Fig. 3. The role of filtering. Oversampling digital filter cuts out unwanted frequencies (a), hold function suppresses signal around I76 kHz (b), and analogue filter only passes signals in audio band (c).

The signal around 176 kHz is subsequently suppressed by the hold function which has a sin x/x characteristic with a first zero point at 176 kHz, and by the analogue low-pass output filter which has its -3 dB point between 30 and 40 kHz. The latter may be a 3rd—order Bessel filter; accurate filter elements are not required. The hold function is provided by latching a flip-flop in the digital-to-analogue converter which follows the oversampling filter.

The hold function and the analogue filter give slight attenuation in the overall transfer characteristic. The digital filter is designed in such a way that this damping is corrected by a small upswing in its characteristic.

Fig. 4a. Oversampling filter.

Fig. 4b. Phase-linear hold function.

Fig. 4c. Phase-linear analogue filter.

Suppression of guantisation noise

The input signal to the conversion system is quantised with l6—bit accuracy to obtain a 96 dB dynamic range. The conversion system must consequently have 16-bit accuracy and a 96 dB signal/noise ratio in order not to spoil the dynamic range. It will be clear that the oversampling filter itself does not add any noise because a 28-bit word length is used.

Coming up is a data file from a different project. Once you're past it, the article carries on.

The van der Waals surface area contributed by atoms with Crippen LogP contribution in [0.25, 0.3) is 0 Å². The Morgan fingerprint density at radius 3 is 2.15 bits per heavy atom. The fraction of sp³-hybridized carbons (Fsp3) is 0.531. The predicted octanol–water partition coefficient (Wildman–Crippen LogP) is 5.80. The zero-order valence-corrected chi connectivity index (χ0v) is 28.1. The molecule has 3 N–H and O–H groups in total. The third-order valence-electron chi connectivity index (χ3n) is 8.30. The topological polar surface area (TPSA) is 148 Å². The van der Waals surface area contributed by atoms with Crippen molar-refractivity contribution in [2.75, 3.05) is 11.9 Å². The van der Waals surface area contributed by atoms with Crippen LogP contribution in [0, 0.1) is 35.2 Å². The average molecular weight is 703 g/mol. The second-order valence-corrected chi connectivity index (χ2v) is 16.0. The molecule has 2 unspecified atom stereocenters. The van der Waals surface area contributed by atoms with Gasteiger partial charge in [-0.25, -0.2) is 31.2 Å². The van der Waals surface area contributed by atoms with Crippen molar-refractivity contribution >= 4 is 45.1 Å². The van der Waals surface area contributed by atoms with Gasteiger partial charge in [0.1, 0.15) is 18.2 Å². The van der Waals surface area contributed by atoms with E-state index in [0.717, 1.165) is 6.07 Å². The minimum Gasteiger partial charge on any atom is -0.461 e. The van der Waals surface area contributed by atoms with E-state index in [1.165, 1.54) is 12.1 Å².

By use of the oversampling technique, it is possible to achieve true 16-bit performance with only a 14-bit digital-to—analogue converter. How this is accomplished will now be explained. Nonnally, in rounding—off the 28-bit signal to 14-bits, this truncation would result in a signal/noise ratio of 84 dB. By oversampling four times, the noise power is not distributed uniformly over the band G-22 kHz, but over a band four times as wide (0 - 88 kHz), Since only the noise in the audio band is relevant and the rest is filtered away, only one-quarter of the quantisation noise remains. This gives a further 6 dB improvement in the perfonnance which results in a signal/noise ratio of 90 dB.

Fig. 5 - Only one-quarter of quantisation noise remains in audio band with oversampling.

Noise shaping adds another 7 dB

A further improvement in signal/noise ratio of I dB can be obtained by means of noise shaping. At lower frequencies it is possible to create a relationship between the rounding-off of the preceding sample and that of the sample to be rounded-off next. This is fully exploited in the noiseshaping circuit of the SAA7030. The rounding-off is delayed one sample time and added to the input signal. As a result, the noise power is filtered so that quantisation noise is no longer unifonn over the band 0- 88 kHz. In the audio band the noise is greatly reduced, but outside the audio band it is increased. Since the noise only plays a role in the audio band, this is not an objection.